France’s media regulator is under pressure to withdraw a license that allows China’s public broadcaster to broadcast its programs across Europe from a studio in west London.
Ofcom last year revoked the organization’s license to broadcast in the UK, but the China Global Television Network (CGTN) was able to continue broadcasting after permission from French authorities.
The Chinese network has been producing programs in English, including those presented by a former BBC Wales Today presenter, from its European hub in Chiswick since 2018.
When Ofcom revoked its UK license, CGTN was able to appeal to the French regulator, the Conseil Supérieur de l’Audiovisuel (CSA), over a contract it has held since 2016 with French satellite company Eutelsat.
The broadcast continued from the London studio, one of its hubs alongside those in Beijing, Washington DC and the Kenyan capital, Nairobi, although content is currently only available in the UK via Internet.
The French regulator had said when granting the license to the Chinese network that it would be “particularly careful” to ensure that CGTN, formerly known as CCTV, provided independent and honest reporting and avoided incite violence or hatred.
Peter Dahlin, of Safeguard Defenders, the NGO whose complaint prompted Ofcom to act, said there were several grounds for the CSA to now withdraw the organisation’s licence.
He said: “We believe that the French CSA, its regulator, must take responsibility for its failure to protect the pan-European airwaves and launch a formal investigation into the allegations which led other regulators to take action.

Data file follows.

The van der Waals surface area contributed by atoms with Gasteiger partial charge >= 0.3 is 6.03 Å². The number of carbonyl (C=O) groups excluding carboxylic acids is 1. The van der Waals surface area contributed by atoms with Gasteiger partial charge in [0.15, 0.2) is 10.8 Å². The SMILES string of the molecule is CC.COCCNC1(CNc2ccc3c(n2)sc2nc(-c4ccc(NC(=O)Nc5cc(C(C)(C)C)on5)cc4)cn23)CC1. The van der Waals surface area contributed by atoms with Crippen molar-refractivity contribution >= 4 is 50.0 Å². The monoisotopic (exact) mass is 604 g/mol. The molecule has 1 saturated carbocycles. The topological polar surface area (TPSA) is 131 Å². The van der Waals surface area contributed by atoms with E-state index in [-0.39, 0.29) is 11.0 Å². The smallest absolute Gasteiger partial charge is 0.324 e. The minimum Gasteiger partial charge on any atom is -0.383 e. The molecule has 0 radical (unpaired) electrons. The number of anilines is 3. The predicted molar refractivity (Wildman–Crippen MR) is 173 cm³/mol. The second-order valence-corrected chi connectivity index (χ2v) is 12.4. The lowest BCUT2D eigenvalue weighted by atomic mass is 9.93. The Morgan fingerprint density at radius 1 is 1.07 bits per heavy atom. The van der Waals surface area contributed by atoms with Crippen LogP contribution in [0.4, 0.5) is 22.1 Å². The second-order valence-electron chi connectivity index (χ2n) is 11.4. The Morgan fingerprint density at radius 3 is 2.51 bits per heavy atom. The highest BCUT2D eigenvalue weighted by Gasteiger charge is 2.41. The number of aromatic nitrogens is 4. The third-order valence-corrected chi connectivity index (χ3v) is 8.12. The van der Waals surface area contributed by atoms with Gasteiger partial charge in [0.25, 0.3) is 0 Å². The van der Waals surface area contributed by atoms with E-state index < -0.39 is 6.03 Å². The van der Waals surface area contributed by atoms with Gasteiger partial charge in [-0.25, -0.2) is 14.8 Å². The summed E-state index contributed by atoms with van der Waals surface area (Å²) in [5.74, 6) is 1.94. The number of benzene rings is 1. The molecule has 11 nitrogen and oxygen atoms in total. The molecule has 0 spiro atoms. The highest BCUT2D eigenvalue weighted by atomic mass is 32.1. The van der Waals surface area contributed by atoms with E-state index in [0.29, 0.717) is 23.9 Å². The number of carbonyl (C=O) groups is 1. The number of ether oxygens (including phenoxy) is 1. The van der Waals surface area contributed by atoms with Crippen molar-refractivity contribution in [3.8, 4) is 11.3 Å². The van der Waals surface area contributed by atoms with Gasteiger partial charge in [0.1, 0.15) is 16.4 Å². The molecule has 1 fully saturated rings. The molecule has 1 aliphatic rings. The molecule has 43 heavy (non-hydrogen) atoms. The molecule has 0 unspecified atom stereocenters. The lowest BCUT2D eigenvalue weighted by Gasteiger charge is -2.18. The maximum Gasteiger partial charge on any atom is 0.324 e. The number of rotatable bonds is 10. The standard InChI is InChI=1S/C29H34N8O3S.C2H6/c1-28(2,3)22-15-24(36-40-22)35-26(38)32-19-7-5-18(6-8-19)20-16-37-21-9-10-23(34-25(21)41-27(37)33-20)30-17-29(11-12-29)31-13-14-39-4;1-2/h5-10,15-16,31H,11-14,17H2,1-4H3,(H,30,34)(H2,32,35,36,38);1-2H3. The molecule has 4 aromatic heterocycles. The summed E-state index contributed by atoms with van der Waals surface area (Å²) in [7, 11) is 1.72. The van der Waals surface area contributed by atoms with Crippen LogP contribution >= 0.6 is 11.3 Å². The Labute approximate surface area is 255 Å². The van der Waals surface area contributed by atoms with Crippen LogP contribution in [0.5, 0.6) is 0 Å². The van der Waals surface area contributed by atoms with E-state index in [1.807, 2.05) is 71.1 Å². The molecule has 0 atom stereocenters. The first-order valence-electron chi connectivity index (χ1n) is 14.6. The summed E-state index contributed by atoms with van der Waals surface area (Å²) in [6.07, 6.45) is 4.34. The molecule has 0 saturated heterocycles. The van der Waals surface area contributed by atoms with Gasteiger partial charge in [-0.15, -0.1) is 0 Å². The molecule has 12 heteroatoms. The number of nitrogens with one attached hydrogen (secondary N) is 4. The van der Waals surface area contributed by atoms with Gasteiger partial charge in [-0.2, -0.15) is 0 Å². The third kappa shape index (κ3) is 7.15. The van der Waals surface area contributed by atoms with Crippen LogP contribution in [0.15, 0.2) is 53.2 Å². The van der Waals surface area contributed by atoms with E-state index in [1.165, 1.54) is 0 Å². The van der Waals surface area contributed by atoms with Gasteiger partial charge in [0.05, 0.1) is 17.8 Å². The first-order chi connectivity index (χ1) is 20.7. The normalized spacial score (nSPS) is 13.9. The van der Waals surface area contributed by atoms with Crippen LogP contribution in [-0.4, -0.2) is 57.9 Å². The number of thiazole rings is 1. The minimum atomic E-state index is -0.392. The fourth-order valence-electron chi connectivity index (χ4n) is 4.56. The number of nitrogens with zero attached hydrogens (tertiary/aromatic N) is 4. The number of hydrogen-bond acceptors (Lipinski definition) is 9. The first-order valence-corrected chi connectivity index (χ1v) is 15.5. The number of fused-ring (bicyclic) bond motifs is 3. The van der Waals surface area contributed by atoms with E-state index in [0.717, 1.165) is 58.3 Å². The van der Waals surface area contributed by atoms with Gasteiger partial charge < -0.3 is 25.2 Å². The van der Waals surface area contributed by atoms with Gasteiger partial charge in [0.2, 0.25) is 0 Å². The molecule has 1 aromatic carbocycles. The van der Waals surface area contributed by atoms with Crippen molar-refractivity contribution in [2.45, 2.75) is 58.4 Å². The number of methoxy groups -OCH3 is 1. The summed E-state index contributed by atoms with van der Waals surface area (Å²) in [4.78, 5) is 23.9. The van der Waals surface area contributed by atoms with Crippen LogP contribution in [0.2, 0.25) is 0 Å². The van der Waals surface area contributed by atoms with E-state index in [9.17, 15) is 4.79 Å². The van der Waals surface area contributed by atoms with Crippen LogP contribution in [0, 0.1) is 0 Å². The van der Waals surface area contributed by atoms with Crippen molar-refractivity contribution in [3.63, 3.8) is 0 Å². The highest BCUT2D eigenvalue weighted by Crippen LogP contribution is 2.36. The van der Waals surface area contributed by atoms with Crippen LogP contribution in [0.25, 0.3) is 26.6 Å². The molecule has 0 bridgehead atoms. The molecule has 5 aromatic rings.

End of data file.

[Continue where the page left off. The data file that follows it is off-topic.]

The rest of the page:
“Due to the system in Europe, despite losing its UK broadcast license, CGTN is now using its French equivalent to continue broadcasting across Europe.
“This is all the more important as CCTV and CGTN are widely used to justify the mass incarcerations of Uyghurs in the Xinjiang region, which may amount to crimes against humanity.”
On Monday, CGTN’s flagship English-language program, Asia Today, did not discuss the recent protests in China but instead focused on the visit to Beijing of Mongolian President Ukhnaagiin Khürelsükh.
Safeguard Defenders highlighted several examples of the Chinese network broadcasting coerced confessions, including that of British citizen Peter Humphrey and his wife, Yu Yingzeng. Humphrey, a former Reuters reporter, was paraded on CCTV in 2013 after he was arrested for allegedly buying and selling personal information in his role as a corporate investigator.
In a letter of complaint to the CSA, Safeguard Defenders claimed that the Chinese state network had repeatedly violated French law and Article 6 on the right to a fair trial of the European Convention on Human Rights.
Ofcom revoked CGTN’s license in 2021 after concluding, following a lengthy investigation, that the network was ultimately controlled by the Chinese Communist Party.
CGTN also risks losing its broadcast license in Canada. The Canadian Radio-television and Telecommunications Commission warned the body last December that it had “significant concerns”.
The regulator has given CGTN until March this year to respond to allegations that it has failed to provide balanced coverage that serves to “safeguard, enrich and strengthen the cultural, political, social and economic fabric of Canada”. No action has yet been taken.
CGTN did not respond to a request for comment.